If you have a smartphone running Android 5 or later, try the built-in Android SIP client. It is nicely integrated with the native Phone/Dialer application. On my computer running Debian GNU+Linux, I chose Linphone.
Your computer is probably behind a firewall; in order to complete SIP registration and receive incoming calls, your softphone needs to know how to traverse NAT. On Linphone, this was as easy as selecting "Behind NAT / Firewall" in the network settings, and specifying any public STUN server (I chose stun.iptel.org).
The voice quality with VoIP can be very good, but it depends on the quality of:
- Your internet connection
- Your audio setup (speaker/headset/mic), combined with
- Your client's echo cancellation
If you are not using echo cancellation, then you need good audio isolation between your headset/speaker and microphone. My sister reported a horrible echo when I called her using my built-in laptop speakers + mic, which went away after connecting a Bluetooth headset. Calls that I placed using the Android SIP client on a smartphone were also fine.
My test calls were excellent with a good internet connection (home wi-fi or Verizon 4G), but I had unusably severe audio latency (like, 5-10+ seconds) on AT&T's HSPA+ network. (I also tried the proprietary ZoIPer Android app, and this had the same problem - likely something with the network.)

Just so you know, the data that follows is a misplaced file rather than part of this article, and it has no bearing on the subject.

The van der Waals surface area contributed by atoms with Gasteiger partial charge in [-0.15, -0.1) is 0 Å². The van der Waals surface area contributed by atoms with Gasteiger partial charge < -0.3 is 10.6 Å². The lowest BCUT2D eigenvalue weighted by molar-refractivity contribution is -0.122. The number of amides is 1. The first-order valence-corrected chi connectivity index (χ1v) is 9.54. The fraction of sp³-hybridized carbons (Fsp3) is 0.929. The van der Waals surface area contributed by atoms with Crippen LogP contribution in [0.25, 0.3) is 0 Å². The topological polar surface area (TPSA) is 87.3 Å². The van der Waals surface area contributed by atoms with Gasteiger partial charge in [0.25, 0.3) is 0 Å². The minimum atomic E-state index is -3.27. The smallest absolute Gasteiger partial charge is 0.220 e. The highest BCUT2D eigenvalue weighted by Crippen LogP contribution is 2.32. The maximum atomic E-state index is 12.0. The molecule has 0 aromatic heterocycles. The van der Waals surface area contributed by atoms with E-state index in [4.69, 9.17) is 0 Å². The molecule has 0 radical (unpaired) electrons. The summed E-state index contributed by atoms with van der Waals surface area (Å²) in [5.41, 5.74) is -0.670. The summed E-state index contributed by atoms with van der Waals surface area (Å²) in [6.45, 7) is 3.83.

VoIP Forwarding to Mobile Phone
If you want to travel with your smartphone but don't have good results with VoIP on its mobile data connection, there is another strategy: you can continue to use your mobile phone directly on the mobile voice network. In order to receive incoming calls from a number you've ported to a VoIP service, you'll need to re-activate your mobile phone with a new number, then add that number as a forwarding destination in your ring group, right alongside the account/subaccount for your VoIP-enabled computer.
There is one problem with this arrangement. When you place outgoing calls from your mobile phone, your caller ID will display as a new number, not the ported number that people already know you by. There are three different ways around this:
- Block outgoing caller ID from your cell phone; people will see your calls coming from 'private number'.
- Tell people that sometimes you'll call them from a different number, but they should continue to call you on your original number.
- Order an additional number in voip.ms (they are called DIDs) and attach a DISA to it, configuring the DISA to use your externally known number as its outgoing caller ID. When you want to call people from your cell phone, you "island-hop" through voip.ms, calling into the DISA and then placing your outgoing call from there.
SMS on voip.ms
First, I should mention one overall drawback: voip.ms has no MMS support. I don't mind this because group MMSes / "mass texts" are annoying (no way to unsubscribe). I'll just tell people to send cat pictures via email instead.
Anyhow, I found four ways to send the receive SMS messages on voip.ms: